That's about it for now. Stay tuned to this page for more updates...


Wednesday, January 16, 2008

next steps

By now, the screening party is old news. We all made it through the holidays, some of us with a few extra pounds and a handful of new gifts to make room for in the back of the closet.

Even so, the wheels on the "Don't Call Us" bus keep going round and round. Here's a quick summary of what's in store for the short:
--Russell and I are working on finalizing the cut. We're implementing feedback, and also replacing two of the songs (sadly, we couldn't get all the rights). The feedback was mostly very positive, and the vast majority of the changes we have in mind are very minor. We hope to be completely finished with this stage by the end of the month. If you've seen the short and have any constructive (or even semi-constructive) criticisms, now is the time to let us know!
--Next up, the hard drive with the film will be handed off to Sebastian Capilli, for color correction. Sebastian and I are going to lock ourselves into his cave for a marathon weekend session in early February to do everything we can to get DCU looking sharp, including giving it more of a "film look."
--After that, the hard drive will wind up in the hands of Bret Johnson, our post production sound mixer. Bret is going to use the same sound mixing studio as films like "The Departed" and "The Devil Wears Prada," and television shows like "Law & Order." By mid- to late-February, he should be finished.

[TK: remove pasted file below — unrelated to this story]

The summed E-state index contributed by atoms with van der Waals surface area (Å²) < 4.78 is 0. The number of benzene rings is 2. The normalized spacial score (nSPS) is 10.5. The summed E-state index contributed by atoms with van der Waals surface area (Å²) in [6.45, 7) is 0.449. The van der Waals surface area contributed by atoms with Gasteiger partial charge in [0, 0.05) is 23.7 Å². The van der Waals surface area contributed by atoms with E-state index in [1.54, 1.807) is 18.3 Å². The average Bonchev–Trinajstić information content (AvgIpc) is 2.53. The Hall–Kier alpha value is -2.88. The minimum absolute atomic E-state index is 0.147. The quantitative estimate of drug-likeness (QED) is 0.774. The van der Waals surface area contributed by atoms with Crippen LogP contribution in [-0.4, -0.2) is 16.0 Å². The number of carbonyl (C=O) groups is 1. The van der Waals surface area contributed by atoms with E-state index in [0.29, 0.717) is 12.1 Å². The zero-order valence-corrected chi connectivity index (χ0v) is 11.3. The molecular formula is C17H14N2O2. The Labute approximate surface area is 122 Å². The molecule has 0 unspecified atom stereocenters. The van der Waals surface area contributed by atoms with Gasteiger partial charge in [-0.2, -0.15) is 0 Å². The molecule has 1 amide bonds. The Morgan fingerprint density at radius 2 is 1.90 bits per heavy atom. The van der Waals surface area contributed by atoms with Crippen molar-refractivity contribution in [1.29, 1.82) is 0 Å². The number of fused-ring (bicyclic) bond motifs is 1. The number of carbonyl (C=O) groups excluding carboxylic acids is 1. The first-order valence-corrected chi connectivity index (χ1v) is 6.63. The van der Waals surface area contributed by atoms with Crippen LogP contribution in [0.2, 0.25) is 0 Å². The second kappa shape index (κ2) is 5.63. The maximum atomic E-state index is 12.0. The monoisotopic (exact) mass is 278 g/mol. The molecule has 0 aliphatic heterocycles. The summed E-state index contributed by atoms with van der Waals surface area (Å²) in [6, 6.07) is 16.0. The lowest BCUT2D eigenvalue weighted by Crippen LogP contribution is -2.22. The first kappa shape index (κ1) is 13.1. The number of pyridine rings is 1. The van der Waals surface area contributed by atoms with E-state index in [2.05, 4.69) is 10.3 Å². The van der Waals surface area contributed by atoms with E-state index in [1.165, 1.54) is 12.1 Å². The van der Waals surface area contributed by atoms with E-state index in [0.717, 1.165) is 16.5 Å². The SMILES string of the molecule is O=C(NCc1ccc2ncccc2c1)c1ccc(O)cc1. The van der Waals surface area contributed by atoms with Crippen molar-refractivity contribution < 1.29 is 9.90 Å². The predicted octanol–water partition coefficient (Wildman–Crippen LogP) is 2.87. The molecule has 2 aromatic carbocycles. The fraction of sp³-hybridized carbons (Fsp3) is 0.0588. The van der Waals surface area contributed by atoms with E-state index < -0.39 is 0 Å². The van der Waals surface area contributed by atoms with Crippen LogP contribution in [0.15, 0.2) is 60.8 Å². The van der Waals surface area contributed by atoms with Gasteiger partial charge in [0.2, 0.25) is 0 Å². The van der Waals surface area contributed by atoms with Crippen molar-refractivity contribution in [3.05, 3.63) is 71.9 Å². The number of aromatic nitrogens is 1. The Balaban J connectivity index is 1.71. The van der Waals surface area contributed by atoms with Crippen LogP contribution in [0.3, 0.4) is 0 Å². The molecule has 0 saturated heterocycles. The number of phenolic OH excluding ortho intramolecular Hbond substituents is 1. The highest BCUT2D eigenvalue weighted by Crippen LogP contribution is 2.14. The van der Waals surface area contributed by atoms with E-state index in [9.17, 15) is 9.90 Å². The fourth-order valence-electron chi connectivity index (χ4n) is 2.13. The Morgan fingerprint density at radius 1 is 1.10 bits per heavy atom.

--From there, we'll output the digital file to other screening formats, like DigiBeta, MiniDV and of course, DVD. By late February, DVDs should be in the mail to the cast and crew.
--Once we're done with all that, we start applying to festivals. We already have a "short list" of about 50-60 festivals we're considering. The earliest are in the fall; we're starting at the top by applying to Telluride, Hamptons, Toronto, etc. and as the season progresses we'll continue to apply to a range of other festivals. We're looking for a good geographic balance of major national fests and small regional festivals; a mix of short film festivals and more general festivals; and festivals that are well organized and attended. If anyone has a specific suggestion, let me know, especially if you have an in somewhere.

That's it for now. As you can see, this little film is still a big project... but I'm loving every minute of it.